Gales damage Marina and close road
Laura Bagshaw POWER lines went down and buildings were damaged as severe gales battered the borough this week. Gusts reaching more than 60mph ripped off fascias on the Marina Centre forcing the closure of the swimming pool.
POWER lines went down and buildings were damaged as severe gales battered the borough this week.
Gusts reaching more than 60mph ripped off fascias on the Marina Centre forcing the closure of the swimming pool.
The Acle Straight was closed to high-sided vehicles for a time on Monday after a lorry was blown over. And hundreds of homes lost power in Belton, Bradwell and Burgh Castle after winds brought down overhead power lines.
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Although the windy weather coincided with the spring high tides along the Norfolk coast, the Great Yarmouth area was unscathed by tidal flooding, normally caused by winds coming in from the north.
Wayne Nixon, manager of the Marina Centre, told the Mercury he expected the swimming pool to be closed for about two weeks but stressed all other facilities in the complex remained open.
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He said: “We decided to close the pool for health and safety reasons but for all other areas at the centre it's business as usual.”
It is thought some of the fascia mountings had worked out and the wind was able to get behind the boards and blow them off.
On Wednesday, scaffolding surrounded the area and contractors were sizing up the repair job, which is expected to take about two weeks.
Mr Nixon added: “The costs will run into the thousands. We would ideally love to be open for Easter but my gut feeling is we won't be.”
A man escaped serious injury after his lorry was blown over on the Acle Straight on Monday. Emergency services were called to the scene at about 10.30am.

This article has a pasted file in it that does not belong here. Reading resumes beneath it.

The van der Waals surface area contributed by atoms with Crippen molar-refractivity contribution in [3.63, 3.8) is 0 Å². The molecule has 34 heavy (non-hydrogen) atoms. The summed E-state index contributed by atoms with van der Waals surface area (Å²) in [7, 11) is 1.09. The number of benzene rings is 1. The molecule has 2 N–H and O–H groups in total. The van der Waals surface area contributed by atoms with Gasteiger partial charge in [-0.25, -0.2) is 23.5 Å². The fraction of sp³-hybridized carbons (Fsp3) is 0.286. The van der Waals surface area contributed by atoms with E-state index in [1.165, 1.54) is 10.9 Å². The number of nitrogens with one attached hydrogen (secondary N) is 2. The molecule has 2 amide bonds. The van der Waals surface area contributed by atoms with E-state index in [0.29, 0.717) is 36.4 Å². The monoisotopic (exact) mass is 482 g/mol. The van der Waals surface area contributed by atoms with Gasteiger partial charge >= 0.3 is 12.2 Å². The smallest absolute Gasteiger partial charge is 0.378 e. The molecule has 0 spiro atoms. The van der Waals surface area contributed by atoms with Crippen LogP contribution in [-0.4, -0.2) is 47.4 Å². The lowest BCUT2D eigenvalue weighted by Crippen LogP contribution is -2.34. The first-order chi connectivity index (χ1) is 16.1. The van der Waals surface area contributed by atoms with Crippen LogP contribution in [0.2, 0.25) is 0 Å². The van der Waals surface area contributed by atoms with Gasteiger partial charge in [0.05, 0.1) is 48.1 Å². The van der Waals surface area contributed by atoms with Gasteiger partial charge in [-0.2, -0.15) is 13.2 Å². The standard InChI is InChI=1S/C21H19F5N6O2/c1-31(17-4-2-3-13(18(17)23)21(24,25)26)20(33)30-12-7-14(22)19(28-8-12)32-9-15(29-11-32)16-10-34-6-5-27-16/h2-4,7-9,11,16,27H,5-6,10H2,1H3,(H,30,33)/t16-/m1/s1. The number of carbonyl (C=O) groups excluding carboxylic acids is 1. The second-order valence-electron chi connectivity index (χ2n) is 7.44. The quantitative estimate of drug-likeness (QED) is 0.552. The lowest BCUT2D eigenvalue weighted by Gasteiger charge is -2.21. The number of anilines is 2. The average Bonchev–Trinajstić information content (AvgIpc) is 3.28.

The lorry, which was travelling towards Yarmouth, was blown off the road two miles from town. Police said the incident had caused minimal disruption but the road was then closed to high-sided lorries
Part of St Nicholas Road in Yarmouth was closed by police on Monday after gusts snapped a petrol station sign. Firefighters were called at about 9.15am and removed the sign.
Just after 5pm, Martham firefighters went to a house on Winterton Road in Hemsby, after a plastic roof sheet had blown off a conservatory.
Earlier Monday morning, at about 8.50am, about 2,000 homes in Belton, Bradwell and Burgh Castle were left without electricity after winds brought down power lines. It also forced Waveney First School in Belton to close.
Power was restored to more than 1,000 homes shortly afterwards and to the remaining homes later in the morning.
A spokeswoman for EDF Energy said the company had had extra staff working and was able to restore power quickly.
Gorleston suffered a sandstorm on Monday with promenade benches and the garden opposite the Pavilion Theatre buried in sand.
High winds hit again on Wednesday, forcing the closure of Yarmouth's market for the first time in more than a decade.
Market manager Duncan Mallett said: “I have been here for more than 10 years and it is the first time I can remember cancelling it because of high winds.”
He said the decision had been prompted by recent changes to health and safety legislation and the fact market traders' insurance with the Market Traders' Association became invalid when wind speeds reached 34mph.
Fire crews were dispatched to Devonshire Road in Yarmouth at about 8.30am after a chimney pot became loose and firefighters used an aerial platform to reach the chimney, which they secured.
Major restoration work on the roof of the Town Hall slowed this week as the winds picked up speed.
Jeff Parflow, site manager with contractors MS Oakes, said workers had moved to the interior of the building. He said: “We have lost time but you can't have 25 to 30 blokes clambering around a roof with the wind as it is, but there has been work ongoing inside the building.”
The town hall's temporary roof structure is covered in plastic sheeting and part of that has been ripped by the wind.
“We will replace that because it needs to be watertight,” said Mr Parflow.